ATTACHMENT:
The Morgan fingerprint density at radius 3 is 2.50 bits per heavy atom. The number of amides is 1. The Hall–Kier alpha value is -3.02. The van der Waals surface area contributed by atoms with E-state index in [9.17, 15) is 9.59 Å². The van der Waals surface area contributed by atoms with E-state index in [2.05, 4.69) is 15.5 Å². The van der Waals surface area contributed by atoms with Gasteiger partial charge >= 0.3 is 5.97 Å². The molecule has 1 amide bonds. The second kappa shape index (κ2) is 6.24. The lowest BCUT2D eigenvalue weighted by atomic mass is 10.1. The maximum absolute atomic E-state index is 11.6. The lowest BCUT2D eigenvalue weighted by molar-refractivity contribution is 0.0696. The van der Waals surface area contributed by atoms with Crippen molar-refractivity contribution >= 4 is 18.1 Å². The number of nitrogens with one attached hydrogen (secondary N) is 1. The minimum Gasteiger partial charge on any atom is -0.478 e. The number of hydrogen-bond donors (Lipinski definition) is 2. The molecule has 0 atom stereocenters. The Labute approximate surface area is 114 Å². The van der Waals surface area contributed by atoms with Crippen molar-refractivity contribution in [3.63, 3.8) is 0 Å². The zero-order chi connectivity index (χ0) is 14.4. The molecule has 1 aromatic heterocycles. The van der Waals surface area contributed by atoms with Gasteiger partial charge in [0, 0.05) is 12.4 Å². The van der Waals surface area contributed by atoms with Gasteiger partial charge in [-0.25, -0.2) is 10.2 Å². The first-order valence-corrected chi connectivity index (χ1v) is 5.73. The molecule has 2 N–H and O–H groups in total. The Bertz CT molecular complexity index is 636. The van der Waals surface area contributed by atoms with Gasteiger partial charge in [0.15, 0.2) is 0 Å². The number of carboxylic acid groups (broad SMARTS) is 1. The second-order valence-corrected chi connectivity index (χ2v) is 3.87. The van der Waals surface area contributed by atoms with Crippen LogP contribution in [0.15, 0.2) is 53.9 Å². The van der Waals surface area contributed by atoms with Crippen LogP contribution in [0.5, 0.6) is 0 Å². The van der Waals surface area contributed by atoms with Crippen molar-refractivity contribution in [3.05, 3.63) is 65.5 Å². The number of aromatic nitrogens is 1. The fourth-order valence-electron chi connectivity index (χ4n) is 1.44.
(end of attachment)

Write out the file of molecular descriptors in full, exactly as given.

The Morgan fingerprint density at radius 3 is 2.50 bits per heavy atom. The number of amides is 1. The Hall–Kier alpha value is -3.02. The van der Waals surface area contributed by atoms with E-state index in [9.17, 15) is 9.59 Å². The van der Waals surface area contributed by atoms with E-state index in [2.05, 4.69) is 15.5 Å². The van der Waals surface area contributed by atoms with Gasteiger partial charge >= 0.3 is 5.97 Å². The molecule has 1 amide bonds. The second kappa shape index (κ2) is 6.24. The lowest BCUT2D eigenvalue weighted by atomic mass is 10.1. The maximum absolute atomic E-state index is 11.6. The lowest BCUT2D eigenvalue weighted by molar-refractivity contribution is 0.0696. The van der Waals surface area contributed by atoms with Crippen molar-refractivity contribution >= 4 is 18.1 Å². The number of nitrogens with one attached hydrogen (secondary N) is 1. The minimum Gasteiger partial charge on any atom is -0.478 e. The number of hydrogen-bond donors (Lipinski definition) is 2. The molecule has 0 atom stereocenters. The Labute approximate surface area is 114 Å². The van der Waals surface area contributed by atoms with Crippen molar-refractivity contribution in [3.63, 3.8) is 0 Å². The zero-order chi connectivity index (χ0) is 14.4. The molecule has 1 aromatic heterocycles. The van der Waals surface area contributed by atoms with Gasteiger partial charge in [0, 0.05) is 12.4 Å². The van der Waals surface area contributed by atoms with Gasteiger partial charge in [-0.25, -0.2) is 10.2 Å². The first-order valence-corrected chi connectivity index (χ1v) is 5.73. The molecule has 2 N–H and O–H groups in total. The Bertz CT molecular complexity index is 636. The van der Waals surface area contributed by atoms with Gasteiger partial charge in [0.15, 0.2) is 0 Å². The number of carboxylic acid groups (broad SMARTS) is 1. The second-order valence-corrected chi connectivity index (χ2v) is 3.87. The van der Waals surface area contributed by atoms with Crippen LogP contribution in [0.15, 0.2) is 53.9 Å². The van der Waals surface area contributed by atoms with Crippen LogP contribution in [0.5, 0.6) is 0 Å². The van der Waals surface area contributed by atoms with Crippen molar-refractivity contribution in [3.05, 3.63) is 65.5 Å². The number of aromatic nitrogens is 1. The fourth-order valence-electron chi connectivity index (χ4n) is 1.44.